Bringing medicine and treatment to communities without services

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Jamaica 1

For 15 years, Robert Magee (pictured above with Melissa) has helped bring medical and dental services to Jamaican communities in need. As a member of the Board of Trustees and a retired hospital and army reserve chaplain, Robert says, “I always felt the need to give back. I knew this was something I could do.” […]

Melissa and diabetes patient, Clive, at the Lexandria clinic in Jamaica.

Melissa and diabetes patient, Clive, at the Lexandria clinic in Jamaica.

For 15 years, Robert Magee (pictured above with Melissa) has helped bring medical and dental services to Jamaican communities in need. As a member of the Board of Trustees and a retired hospital and army reserve chaplain, Robert says, “I always felt the need to give back. I knew this was something I could do.”
Earlier this month, Robert and 51 health professionals, including Certified Diabetes Educator Melissa Zalonis brought much needed medicine, treatment, education and dental services to nearly 2,000 Jamaicans. For 10 days, mission volunteers worked tirelessly running three to four clinics per day. The group treated 1,999 patients, wrote 4,000 prescriptions, educated hundreds on proper diet, and performed 550 dental procedures.

Certified Diabetes Educator, Melissa Zalonis provided diabetes training to a student nurse at the Ocho Rios clinic in Jamaica.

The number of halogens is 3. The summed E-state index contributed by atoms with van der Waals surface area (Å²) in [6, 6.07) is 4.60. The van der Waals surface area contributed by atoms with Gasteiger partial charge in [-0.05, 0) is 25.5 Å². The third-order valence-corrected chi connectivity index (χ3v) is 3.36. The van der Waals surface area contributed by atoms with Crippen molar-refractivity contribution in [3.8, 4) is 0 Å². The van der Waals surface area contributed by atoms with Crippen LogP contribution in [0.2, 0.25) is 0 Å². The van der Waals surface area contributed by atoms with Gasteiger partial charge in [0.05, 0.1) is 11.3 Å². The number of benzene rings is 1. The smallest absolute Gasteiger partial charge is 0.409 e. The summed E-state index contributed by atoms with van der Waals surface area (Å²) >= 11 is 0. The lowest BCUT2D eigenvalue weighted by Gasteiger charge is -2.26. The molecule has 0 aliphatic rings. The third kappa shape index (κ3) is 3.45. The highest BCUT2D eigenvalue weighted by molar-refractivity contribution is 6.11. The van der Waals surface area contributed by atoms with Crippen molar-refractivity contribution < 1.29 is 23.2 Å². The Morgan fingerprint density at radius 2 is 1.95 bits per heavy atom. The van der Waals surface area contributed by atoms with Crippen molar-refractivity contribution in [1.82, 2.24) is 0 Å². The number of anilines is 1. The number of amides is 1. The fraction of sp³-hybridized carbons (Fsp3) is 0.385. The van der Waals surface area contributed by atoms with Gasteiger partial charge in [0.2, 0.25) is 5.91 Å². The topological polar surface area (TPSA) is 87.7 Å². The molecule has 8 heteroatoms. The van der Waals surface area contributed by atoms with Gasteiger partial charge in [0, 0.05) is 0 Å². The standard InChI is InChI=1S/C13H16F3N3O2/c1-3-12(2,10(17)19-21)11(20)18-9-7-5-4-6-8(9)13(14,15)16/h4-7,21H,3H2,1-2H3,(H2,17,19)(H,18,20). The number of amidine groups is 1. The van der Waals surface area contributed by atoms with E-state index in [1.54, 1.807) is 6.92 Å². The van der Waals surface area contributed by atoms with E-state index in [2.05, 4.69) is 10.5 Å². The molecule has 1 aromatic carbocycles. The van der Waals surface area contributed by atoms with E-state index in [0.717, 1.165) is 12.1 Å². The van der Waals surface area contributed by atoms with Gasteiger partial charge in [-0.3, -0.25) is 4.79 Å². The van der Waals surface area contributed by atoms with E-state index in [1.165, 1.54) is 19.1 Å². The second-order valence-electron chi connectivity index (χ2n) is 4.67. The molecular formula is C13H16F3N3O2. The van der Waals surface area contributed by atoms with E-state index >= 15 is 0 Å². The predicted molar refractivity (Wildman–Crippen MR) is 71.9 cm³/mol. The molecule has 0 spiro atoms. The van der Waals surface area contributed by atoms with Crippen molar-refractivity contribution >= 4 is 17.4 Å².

Certified Diabetes Educator, Melissa Zalonis provided diabetes training to a student nurse at the Ocho Rios clinic in Jamaica.

“I’ve always had a passion to serve in underdeveloped countries,” admits Melissa. “I feel very blessed to have had this opportunity.” Melissa’s role was to provide diabetes basic care and education. She performed blood glucose checks and educated patients on the importance of taking medication, eating right and being active. “One of the best parts of the trip was educating a group of Jamaican nursing students,” she says. “By teaching them, we are creating a sustainable program where local healthcare professionals can be more effective in disease prevention and treatment.”

While the mission volunteers work to provide medicine, treatment and education, there are still challenges to overcome. Without continuous care, access to medications and proper nutrition, diabetes, high blood pressure, low protein diets and severe tooth decay continue to cause health issues in these communities.

When Robert reflects on the work the mission is doing, he says, “It’s a very rewarding experience. We are making a difference.”